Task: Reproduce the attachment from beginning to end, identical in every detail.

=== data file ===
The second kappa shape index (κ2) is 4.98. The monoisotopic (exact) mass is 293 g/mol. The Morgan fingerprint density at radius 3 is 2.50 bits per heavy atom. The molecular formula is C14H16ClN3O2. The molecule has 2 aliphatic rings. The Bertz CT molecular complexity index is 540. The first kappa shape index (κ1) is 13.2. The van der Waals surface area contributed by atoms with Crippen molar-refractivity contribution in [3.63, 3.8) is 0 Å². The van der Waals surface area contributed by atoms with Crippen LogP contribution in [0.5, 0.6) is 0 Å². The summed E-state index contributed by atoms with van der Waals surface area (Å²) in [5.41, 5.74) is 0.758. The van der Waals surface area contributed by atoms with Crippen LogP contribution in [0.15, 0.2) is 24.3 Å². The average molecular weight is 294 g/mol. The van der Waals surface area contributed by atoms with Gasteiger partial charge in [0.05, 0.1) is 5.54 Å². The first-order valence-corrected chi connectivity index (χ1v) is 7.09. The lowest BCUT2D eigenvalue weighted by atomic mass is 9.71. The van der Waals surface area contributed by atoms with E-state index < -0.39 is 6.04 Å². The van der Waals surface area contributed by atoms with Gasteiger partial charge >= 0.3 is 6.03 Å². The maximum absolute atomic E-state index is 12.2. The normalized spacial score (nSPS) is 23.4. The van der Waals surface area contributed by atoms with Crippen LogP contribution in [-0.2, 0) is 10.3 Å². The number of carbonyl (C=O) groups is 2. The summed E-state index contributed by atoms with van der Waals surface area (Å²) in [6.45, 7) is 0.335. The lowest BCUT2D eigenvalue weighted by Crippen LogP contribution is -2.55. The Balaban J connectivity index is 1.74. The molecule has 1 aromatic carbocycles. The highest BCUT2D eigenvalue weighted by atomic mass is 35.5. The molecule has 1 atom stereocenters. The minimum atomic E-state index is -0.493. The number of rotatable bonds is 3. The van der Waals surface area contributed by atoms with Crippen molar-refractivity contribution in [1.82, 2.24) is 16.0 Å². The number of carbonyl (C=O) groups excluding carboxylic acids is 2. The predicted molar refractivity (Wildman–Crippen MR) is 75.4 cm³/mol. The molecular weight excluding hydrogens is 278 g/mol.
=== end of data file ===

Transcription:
The second kappa shape index (κ2) is 4.98. The monoisotopic (exact) mass is 293 g/mol. The Morgan fingerprint density at radius 3 is 2.50 bits per heavy atom. The molecular formula is C14H16ClN3O2. The molecule has 2 aliphatic rings. The Bertz CT molecular complexity index is 540. The first kappa shape index (κ1) is 13.2. The van der Waals surface area contributed by atoms with Crippen molar-refractivity contribution in [3.63, 3.8) is 0 Å². The van der Waals surface area contributed by atoms with Crippen LogP contribution in [0.5, 0.6) is 0 Å². The summed E-state index contributed by atoms with van der Waals surface area (Å²) in [5.41, 5.74) is 0.758. The van der Waals surface area contributed by atoms with Crippen LogP contribution in [0.15, 0.2) is 24.3 Å². The average molecular weight is 294 g/mol. The van der Waals surface area contributed by atoms with Gasteiger partial charge in [0.05, 0.1) is 5.54 Å². The first-order valence-corrected chi connectivity index (χ1v) is 7.09. The lowest BCUT2D eigenvalue weighted by atomic mass is 9.71. The van der Waals surface area contributed by atoms with E-state index < -0.39 is 6.04 Å². The van der Waals surface area contributed by atoms with Gasteiger partial charge >= 0.3 is 6.03 Å². The maximum absolute atomic E-state index is 12.2. The normalized spacial score (nSPS) is 23.4. The van der Waals surface area contributed by atoms with Crippen LogP contribution in [-0.2, 0) is 10.3 Å². The number of carbonyl (C=O) groups is 2. The summed E-state index contributed by atoms with van der Waals surface area (Å²) in [6.45, 7) is 0.335. The lowest BCUT2D eigenvalue weighted by Crippen LogP contribution is -2.55. The Balaban J connectivity index is 1.74. The molecule has 1 aromatic carbocycles. The highest BCUT2D eigenvalue weighted by atomic mass is 35.5. The molecule has 1 atom stereocenters. The minimum atomic E-state index is -0.493. The number of rotatable bonds is 3. The van der Waals surface area contributed by atoms with Crippen molar-refractivity contribution in [1.82, 2.24) is 16.0 Å². The number of carbonyl (C=O) groups excluding carboxylic acids is 2. The predicted molar refractivity (Wildman–Crippen MR) is 75.4 cm³/mol. The molecular weight excluding hydrogens is 278 g/mol.